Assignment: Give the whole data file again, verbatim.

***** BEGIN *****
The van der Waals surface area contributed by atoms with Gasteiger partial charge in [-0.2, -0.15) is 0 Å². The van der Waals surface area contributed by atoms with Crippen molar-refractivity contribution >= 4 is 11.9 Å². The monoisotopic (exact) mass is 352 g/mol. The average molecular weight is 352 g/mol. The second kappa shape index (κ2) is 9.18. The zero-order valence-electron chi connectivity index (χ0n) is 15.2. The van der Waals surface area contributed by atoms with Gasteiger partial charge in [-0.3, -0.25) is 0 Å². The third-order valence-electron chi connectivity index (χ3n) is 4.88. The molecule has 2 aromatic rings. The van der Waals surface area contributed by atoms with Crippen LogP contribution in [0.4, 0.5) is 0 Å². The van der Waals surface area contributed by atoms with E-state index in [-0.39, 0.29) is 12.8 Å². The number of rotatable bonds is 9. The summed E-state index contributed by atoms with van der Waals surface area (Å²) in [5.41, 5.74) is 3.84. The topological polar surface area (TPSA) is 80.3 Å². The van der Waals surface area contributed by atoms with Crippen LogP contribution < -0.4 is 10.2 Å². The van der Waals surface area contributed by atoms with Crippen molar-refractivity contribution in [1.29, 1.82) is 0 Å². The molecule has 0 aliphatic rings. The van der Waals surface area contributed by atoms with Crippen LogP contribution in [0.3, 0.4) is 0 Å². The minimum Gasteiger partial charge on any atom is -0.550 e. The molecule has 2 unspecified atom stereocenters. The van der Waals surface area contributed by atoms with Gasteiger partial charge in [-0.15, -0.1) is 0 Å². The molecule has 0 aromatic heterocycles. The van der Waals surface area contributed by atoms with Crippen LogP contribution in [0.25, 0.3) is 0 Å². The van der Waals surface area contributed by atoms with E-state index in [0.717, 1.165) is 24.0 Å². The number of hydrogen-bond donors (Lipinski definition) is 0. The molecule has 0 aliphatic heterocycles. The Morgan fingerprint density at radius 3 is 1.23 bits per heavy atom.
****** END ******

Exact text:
The van der Waals surface area contributed by atoms with Gasteiger partial charge in [-0.2, -0.15) is 0 Å². The van der Waals surface area contributed by atoms with Crippen molar-refractivity contribution >= 4 is 11.9 Å². The monoisotopic (exact) mass is 352 g/mol. The average molecular weight is 352 g/mol. The second kappa shape index (κ2) is 9.18. The zero-order valence-electron chi connectivity index (χ0n) is 15.2. The van der Waals surface area contributed by atoms with Gasteiger partial charge in [-0.3, -0.25) is 0 Å². The third-order valence-electron chi connectivity index (χ3n) is 4.88. The molecule has 2 aromatic rings. The van der Waals surface area contributed by atoms with Crippen LogP contribution in [0.4, 0.5) is 0 Å². The van der Waals surface area contributed by atoms with E-state index in [-0.39, 0.29) is 12.8 Å². The number of rotatable bonds is 9. The summed E-state index contributed by atoms with van der Waals surface area (Å²) in [5.41, 5.74) is 3.84. The topological polar surface area (TPSA) is 80.3 Å². The van der Waals surface area contributed by atoms with Crippen LogP contribution < -0.4 is 10.2 Å². The van der Waals surface area contributed by atoms with Crippen molar-refractivity contribution in [1.29, 1.82) is 0 Å². The molecule has 0 aliphatic rings. The van der Waals surface area contributed by atoms with Crippen LogP contribution in [0.3, 0.4) is 0 Å². The minimum Gasteiger partial charge on any atom is -0.550 e. The molecule has 2 unspecified atom stereocenters. The van der Waals surface area contributed by atoms with Gasteiger partial charge in [-0.15, -0.1) is 0 Å². The molecule has 0 aromatic heterocycles. The van der Waals surface area contributed by atoms with Crippen LogP contribution in [0.25, 0.3) is 0 Å². The van der Waals surface area contributed by atoms with E-state index in [0.717, 1.165) is 24.0 Å². The number of hydrogen-bond donors (Lipinski definition) is 0. The molecule has 0 aliphatic heterocycles. The Morgan fingerprint density at radius 3 is 1.23 bits per heavy atom.